The scientists liken the process to paint being applied to a wall – spreading with ease during brush strokes but sticking once the brush is pulled away.
"For frogs, saliva seeps easily when it hits the insect, then thickens up during retraction," said study lead Alexis Noel in a statement.
For its part, the tongue of a frog turned out to be exceedingly soft – 10 times softer than the human tongue, as soft as brain tissue, according to the scientists. That softness, combined with the spit, creates powerful adhesion between tongue and prey, they found. The extreme softness also helps the tongue coil and change shape when it strikes prey and then retracts toward the mouth.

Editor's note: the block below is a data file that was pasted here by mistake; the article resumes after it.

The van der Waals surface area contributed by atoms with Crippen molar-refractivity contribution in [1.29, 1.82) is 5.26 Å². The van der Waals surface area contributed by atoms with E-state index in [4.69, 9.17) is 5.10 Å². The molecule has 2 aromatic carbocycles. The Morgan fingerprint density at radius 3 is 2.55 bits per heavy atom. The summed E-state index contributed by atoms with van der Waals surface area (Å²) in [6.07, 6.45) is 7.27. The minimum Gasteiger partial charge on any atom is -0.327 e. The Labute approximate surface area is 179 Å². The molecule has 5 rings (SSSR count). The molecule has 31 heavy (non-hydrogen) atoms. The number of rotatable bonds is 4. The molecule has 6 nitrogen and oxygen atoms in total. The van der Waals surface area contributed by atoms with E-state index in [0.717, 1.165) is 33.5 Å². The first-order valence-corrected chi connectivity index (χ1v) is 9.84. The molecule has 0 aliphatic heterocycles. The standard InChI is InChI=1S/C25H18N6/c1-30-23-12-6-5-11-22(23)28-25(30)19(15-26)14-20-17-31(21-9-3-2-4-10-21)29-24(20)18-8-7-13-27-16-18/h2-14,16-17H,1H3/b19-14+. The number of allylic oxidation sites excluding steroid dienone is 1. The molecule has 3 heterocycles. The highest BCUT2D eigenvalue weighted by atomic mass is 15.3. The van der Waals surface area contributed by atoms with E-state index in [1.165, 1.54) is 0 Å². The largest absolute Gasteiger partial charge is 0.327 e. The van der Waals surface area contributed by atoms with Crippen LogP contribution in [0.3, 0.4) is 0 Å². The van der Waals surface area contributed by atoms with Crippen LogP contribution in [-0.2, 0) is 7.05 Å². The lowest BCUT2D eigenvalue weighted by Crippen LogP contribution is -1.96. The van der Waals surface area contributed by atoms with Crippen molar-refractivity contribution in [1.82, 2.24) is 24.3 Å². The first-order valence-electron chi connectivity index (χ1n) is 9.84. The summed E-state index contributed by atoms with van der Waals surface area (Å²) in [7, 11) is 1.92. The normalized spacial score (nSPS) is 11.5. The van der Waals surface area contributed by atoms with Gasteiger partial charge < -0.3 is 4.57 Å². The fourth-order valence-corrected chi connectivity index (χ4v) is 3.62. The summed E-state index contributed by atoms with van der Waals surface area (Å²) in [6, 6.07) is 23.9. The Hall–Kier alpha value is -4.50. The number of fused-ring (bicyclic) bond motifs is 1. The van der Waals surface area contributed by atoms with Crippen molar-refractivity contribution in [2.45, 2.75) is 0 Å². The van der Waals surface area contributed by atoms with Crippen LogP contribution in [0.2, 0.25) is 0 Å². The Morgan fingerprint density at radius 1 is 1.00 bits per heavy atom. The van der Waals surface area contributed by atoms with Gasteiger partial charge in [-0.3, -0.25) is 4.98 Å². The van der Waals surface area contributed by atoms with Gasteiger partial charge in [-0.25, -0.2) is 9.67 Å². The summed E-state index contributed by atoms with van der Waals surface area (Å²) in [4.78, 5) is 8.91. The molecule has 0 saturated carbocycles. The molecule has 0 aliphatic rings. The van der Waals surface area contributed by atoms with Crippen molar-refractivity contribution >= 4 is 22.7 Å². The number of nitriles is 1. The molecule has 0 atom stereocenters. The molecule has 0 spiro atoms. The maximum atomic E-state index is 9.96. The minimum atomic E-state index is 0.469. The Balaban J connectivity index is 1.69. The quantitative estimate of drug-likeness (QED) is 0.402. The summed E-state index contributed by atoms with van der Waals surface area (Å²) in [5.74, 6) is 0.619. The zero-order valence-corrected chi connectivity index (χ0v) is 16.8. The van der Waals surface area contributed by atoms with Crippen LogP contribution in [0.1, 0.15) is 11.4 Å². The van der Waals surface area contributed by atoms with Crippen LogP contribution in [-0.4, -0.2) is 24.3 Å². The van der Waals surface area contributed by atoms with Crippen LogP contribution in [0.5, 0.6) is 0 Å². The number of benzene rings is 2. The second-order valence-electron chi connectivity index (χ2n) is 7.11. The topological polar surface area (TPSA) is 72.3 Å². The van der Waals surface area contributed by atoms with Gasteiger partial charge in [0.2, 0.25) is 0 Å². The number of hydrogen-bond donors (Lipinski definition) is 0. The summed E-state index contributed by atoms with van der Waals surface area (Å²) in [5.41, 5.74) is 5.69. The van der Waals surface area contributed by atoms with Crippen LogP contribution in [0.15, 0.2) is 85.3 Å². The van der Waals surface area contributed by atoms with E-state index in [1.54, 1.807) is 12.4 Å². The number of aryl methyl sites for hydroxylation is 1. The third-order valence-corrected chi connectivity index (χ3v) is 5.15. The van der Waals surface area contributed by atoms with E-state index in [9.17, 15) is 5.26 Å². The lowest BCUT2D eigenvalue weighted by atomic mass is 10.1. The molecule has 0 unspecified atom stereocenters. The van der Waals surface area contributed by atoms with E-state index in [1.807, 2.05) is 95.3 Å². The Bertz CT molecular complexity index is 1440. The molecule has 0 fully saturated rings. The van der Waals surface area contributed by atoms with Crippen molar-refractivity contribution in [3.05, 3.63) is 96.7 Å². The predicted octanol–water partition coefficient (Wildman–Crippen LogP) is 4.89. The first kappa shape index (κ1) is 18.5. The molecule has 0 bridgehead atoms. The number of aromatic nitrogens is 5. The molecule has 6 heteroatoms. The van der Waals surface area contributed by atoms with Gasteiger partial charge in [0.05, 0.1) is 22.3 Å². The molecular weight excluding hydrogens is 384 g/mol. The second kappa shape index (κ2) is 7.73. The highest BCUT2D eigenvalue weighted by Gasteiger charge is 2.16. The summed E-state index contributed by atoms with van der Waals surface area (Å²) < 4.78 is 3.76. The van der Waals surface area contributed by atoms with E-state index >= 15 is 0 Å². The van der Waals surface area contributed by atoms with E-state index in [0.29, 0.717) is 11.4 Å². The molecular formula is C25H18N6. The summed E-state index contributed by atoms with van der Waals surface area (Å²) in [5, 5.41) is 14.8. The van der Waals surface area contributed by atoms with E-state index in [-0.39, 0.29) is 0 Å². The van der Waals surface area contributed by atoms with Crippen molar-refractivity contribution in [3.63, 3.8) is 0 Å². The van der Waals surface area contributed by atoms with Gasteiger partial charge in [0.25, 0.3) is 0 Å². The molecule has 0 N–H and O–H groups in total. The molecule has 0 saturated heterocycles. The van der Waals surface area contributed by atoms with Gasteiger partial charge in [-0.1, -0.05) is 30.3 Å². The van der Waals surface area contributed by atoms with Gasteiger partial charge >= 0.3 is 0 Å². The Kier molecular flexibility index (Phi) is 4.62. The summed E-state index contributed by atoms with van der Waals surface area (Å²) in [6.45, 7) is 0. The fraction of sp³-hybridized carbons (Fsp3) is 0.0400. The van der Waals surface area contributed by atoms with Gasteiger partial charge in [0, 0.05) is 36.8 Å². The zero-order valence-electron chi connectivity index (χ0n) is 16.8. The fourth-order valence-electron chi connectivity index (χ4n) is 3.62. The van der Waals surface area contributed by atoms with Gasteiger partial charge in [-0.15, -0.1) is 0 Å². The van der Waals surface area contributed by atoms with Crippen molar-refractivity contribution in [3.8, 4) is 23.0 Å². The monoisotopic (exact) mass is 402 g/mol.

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Frogs might not be the only ones to gain from all of this stickiness. (Only the cricket gets nothing out of this research.) The study could lead to new adhesives that can quickly reverse their viscosity.
"Most adhesives that have been created are stiff, especially tape," explained Noel's adviser, Georgia Tech engineering professor David Hu. "Frog tongues can attach and reattach with soft, special properties that are extremely stickier than typical materials. Perhaps this technology could be used for new Band-Aids. Or it could be used to create new materials in soft manufacturing."
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